February 13, 2011


One-Eyed Gods and One-Armed Gods: Does True Grit tap into an ancient myth? (Paul Devlin, Feb. 4, 2011, Slate)

True Grit's main characters, Rooster Cogburn (Jeff Bridges) and Mattie Ross (Hailee Steinfeld) closely parallel two ancient Indo-European conceptions of justice represented by the one-eyed sovereign (wild, unreliable, ruling through bravado) and the one-handed sovereign (solemn, proper, ruling by the letter of the law).

These conceptions of justice and their attendant myths were originally described at length by prominent philologist Georges Dumezil (1898-1986) in his 1948 book Mitra-Varuna: An Essay on Two Indo-European Representations of Sovereignty. Perhaps you own a copy. Perhaps you have two, so you can keep one in the car. Or maybe you came across Dumezil's essay in Gilles Deleuze and Felix Guattari's influential A Thousand Plateaus: Capitalism and Schizophrenia (1980), in which it is discussed at length. Regardless, it's worth revisiting Dumezil's work, as it enriches our understanding of the Coens' movie. I'll demonstrate how below, but be warned: Spoilers will be as prevalent as rattlers in Choctaw territory.

Dumezil observed that a wide range of Indo-European cultures produced myths—philologically related to one another—in which the universe was governed by one-eyed and one-handed gods acting in concert. The one-eyed gods tended to rule though magic, strong personalities, and mad bravado. The one-handed gods, by contrast, represented the rule of law—the ordering and arrangement of society through contracts, covenants, and statutes. In many narratives, the one-handed god loses his hand or arm after breaking a contract or reneging on a deal—illustrating the idea that in times of crisis, the law must be bent or broken, though the price for doing so can be dear.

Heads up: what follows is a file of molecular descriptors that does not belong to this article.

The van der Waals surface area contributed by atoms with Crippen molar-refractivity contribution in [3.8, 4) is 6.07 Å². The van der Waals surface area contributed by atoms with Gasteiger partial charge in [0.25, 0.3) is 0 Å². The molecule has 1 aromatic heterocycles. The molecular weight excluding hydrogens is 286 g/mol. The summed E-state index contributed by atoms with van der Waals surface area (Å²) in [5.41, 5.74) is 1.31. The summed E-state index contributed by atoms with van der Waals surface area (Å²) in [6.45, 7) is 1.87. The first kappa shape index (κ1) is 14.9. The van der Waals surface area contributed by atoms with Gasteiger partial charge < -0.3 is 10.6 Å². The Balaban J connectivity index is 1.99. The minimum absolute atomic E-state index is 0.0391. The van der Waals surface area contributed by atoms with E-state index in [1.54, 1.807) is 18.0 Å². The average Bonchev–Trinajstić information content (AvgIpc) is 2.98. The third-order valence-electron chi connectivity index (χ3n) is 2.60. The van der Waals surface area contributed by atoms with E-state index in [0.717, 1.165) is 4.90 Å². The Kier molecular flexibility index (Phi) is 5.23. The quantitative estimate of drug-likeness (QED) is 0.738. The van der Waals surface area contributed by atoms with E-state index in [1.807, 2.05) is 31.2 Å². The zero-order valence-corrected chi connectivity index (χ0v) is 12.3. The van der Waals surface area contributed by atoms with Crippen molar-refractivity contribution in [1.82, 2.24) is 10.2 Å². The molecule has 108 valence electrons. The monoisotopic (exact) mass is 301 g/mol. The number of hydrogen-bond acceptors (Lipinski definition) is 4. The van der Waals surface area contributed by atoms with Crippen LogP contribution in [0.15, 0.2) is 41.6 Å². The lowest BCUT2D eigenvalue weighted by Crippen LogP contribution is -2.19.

In Nordic mythology, for example, a young wolf named Fenir is thought (by shrewd prognosticators attuned to supernatural wolf strength) to be capable of destroying the world of the gods. The one-eyed god Odhinn thus tries to get Fenir to submit to a leash. This he does through deceit: Odhinn presents the leashing as a challenge—see how long it takes you to get out of it. The savvy wolf suspects, correctly, that the leash is magic and will subdue him for eternity. So as a gesture of goodwill, Tyr, a god representing the rule of law, offers to put his hand in Fenir's mouth as a pledge to the wolf that there is no hocus-pocus afoot—if Fenir cannot get out of the leash, Tyr will lose his hand. The wolf submits, the world is saved, but at the cost of Tyr's hand.

In Roman mytho-history (Romans liked to give their history a mythic burnish), one-eyed Horatio Cocles ("Cocles" being derived from "Cyclops") and soon to be one-handed Mucius Scaevola team up to defeat Lars Porsenna, an invading Etruscan determined to sack Rome. According to Dumzeil, the one-eyed Cocles "holds the enemy in check by his strangely wild behavior." Citing the Roman historian Livy, Dumezil writes that "remaining alone at the entrance to the bridge, [Cocles] casts terrible and menacing looks at the Etruscan leaders, challenging them individually, insulting them collectively." He also deploys "terrible grimaces."

Cocles' antics stop Porsenna temporarily, but the surly Etruscan soon brings war upon Rome again, and this time it's Scaevola, whose mind ran in a more statesmanlike track than his comrade Cocles, to the rescue. He warns Porsenna that he has 300 assassins at his disposal—it's a bluff, but Scaevola burns his hand in a fire to convince his enemy his threat is bona fide. Porsenna agrees to leave Rome be.

How does this all relate to True Grit?

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Posted by Orrin Judd at February 13, 2011 6:26 AM
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